Cristina: So, um, I guess I can't think of a better segue way to go into uh, the day, but um. So in September of 2001, where were you living?


Susan: I was living in the St. George which is in Brooklyn Heights and it’s um, like literally two stops from Pace, I think. So it’s right in Brooklyn, right at the tip of Brooklyn. It overlooked the skyline and um, so, do you want me to go into the spiel?


Cristina: Well, were you um, I know a lot of students were disappointed to be over there, did you want to live in Brooklyn Heights?


Susan: I didn't, I didn't at all, but once everything happened on September 11th, I was really glad I did. I was so glad because I think a lot of kids had to go to Westchester for a while, or whatever. So, I was really glad I did after that.


Cristina: Okay, so yeah, I mean in as much detail as possible describe what you were doing even the night before, the day, the day after.


Susan: Oh, oh I was working at the Book Exchange, which was really weird. So, the Book Exchange was this like little group of like Chinese kids who like wanted to exchange their books and sell books for students as opposed to going to the bookstore because they wanted to do this thing whatever and it was cheaper. So I was helping them and they kind of looked at me weird because like I'm not Chinese and they're like, "What? Why do you want to do the Book Exchange?" So I was helping them until really late at night and then I went home, and I was supposed to be up and at the Book Exchange by 8. But like I had been there til late and I think I probably went out or something, and I had been there so late that I didn't wake up at 8. I woke up at like, I think my alarm went off at 8 but I just ignored it, as I still do. But I think I woke up at like a little bit after 9? Maybe that's wrong. I want to say a little bit after 9. But I'm not sure, because that's what time I get up now so maybe that's why I think it's that. But I think it was a little bit after 9 and I heard two really loud thuds. And I was in the back of the building. My window faced a brick wall, so like I had no idea what was happening, I couldn't see the skyline. So I heard two loud thuds and for some reason in my like grogginess I thought my roommate was throwing shoes into her closet because she had a lot of shoes.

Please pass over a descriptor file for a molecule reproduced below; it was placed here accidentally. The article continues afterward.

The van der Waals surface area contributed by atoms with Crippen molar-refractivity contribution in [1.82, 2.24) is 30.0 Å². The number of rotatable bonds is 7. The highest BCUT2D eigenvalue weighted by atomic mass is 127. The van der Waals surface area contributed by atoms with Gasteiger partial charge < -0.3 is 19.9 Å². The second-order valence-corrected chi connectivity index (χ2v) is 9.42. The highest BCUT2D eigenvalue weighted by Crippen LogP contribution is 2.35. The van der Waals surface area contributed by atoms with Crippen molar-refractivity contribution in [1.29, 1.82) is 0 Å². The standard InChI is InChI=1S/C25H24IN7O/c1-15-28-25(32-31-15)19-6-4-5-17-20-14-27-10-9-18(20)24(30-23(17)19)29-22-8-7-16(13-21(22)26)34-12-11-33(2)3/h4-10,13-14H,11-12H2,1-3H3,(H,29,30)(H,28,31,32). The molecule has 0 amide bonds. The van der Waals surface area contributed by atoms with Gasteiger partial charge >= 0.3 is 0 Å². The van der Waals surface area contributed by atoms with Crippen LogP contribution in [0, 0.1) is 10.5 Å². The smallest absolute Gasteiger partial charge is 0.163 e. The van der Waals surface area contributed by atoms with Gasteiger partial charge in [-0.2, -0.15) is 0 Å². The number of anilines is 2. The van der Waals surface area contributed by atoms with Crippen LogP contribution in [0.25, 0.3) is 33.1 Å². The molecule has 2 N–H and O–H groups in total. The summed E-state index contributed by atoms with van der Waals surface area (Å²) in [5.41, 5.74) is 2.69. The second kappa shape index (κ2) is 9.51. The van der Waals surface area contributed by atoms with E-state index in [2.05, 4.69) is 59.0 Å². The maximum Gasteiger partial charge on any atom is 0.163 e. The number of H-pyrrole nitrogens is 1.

Cristina: You heard the thuds one after another or, was it the two planes?


Susan: It was the two planes.


Cristina: Ok, so one thud and then a few minutes, another?


Susan: Yeah.


Cristina: Ok, I got it.